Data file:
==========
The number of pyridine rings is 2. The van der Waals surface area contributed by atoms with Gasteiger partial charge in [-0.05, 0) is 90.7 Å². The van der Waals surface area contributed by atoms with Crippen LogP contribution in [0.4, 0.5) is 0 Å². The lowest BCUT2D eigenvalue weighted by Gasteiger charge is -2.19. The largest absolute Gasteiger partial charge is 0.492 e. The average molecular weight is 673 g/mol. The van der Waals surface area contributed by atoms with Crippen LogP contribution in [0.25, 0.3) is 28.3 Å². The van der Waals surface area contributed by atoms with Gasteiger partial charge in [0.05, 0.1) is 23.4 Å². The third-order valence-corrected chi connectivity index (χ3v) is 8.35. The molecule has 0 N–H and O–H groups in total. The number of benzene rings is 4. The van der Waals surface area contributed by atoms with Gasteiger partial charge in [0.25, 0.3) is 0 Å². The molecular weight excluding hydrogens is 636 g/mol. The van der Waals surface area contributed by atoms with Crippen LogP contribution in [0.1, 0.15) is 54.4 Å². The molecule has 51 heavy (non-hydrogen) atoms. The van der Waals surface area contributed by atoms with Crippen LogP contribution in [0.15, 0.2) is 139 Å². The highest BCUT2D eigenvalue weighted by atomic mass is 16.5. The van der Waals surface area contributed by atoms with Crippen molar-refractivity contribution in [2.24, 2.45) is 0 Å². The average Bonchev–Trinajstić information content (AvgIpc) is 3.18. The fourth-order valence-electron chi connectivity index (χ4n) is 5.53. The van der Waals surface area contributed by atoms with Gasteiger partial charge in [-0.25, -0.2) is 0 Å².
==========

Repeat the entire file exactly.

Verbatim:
The number of pyridine rings is 2. The van der Waals surface area contributed by atoms with Gasteiger partial charge in [-0.05, 0) is 90.7 Å². The van der Waals surface area contributed by atoms with Crippen LogP contribution in [0.4, 0.5) is 0 Å². The lowest BCUT2D eigenvalue weighted by Gasteiger charge is -2.19. The largest absolute Gasteiger partial charge is 0.492 e. The average molecular weight is 673 g/mol. The van der Waals surface area contributed by atoms with Crippen LogP contribution in [0.25, 0.3) is 28.3 Å². The van der Waals surface area contributed by atoms with Gasteiger partial charge in [0.05, 0.1) is 23.4 Å². The third-order valence-corrected chi connectivity index (χ3v) is 8.35. The molecule has 0 N–H and O–H groups in total. The number of benzene rings is 4. The van der Waals surface area contributed by atoms with Gasteiger partial charge in [0.25, 0.3) is 0 Å². The molecular weight excluding hydrogens is 636 g/mol. The van der Waals surface area contributed by atoms with Crippen LogP contribution in [0.1, 0.15) is 54.4 Å². The molecule has 51 heavy (non-hydrogen) atoms. The van der Waals surface area contributed by atoms with Crippen LogP contribution in [0.15, 0.2) is 139 Å². The highest BCUT2D eigenvalue weighted by atomic mass is 16.5. The van der Waals surface area contributed by atoms with Crippen molar-refractivity contribution in [2.24, 2.45) is 0 Å². The average Bonchev–Trinajstić information content (AvgIpc) is 3.18. The fourth-order valence-electron chi connectivity index (χ4n) is 5.53. The van der Waals surface area contributed by atoms with Gasteiger partial charge in [-0.25, -0.2) is 0 Å².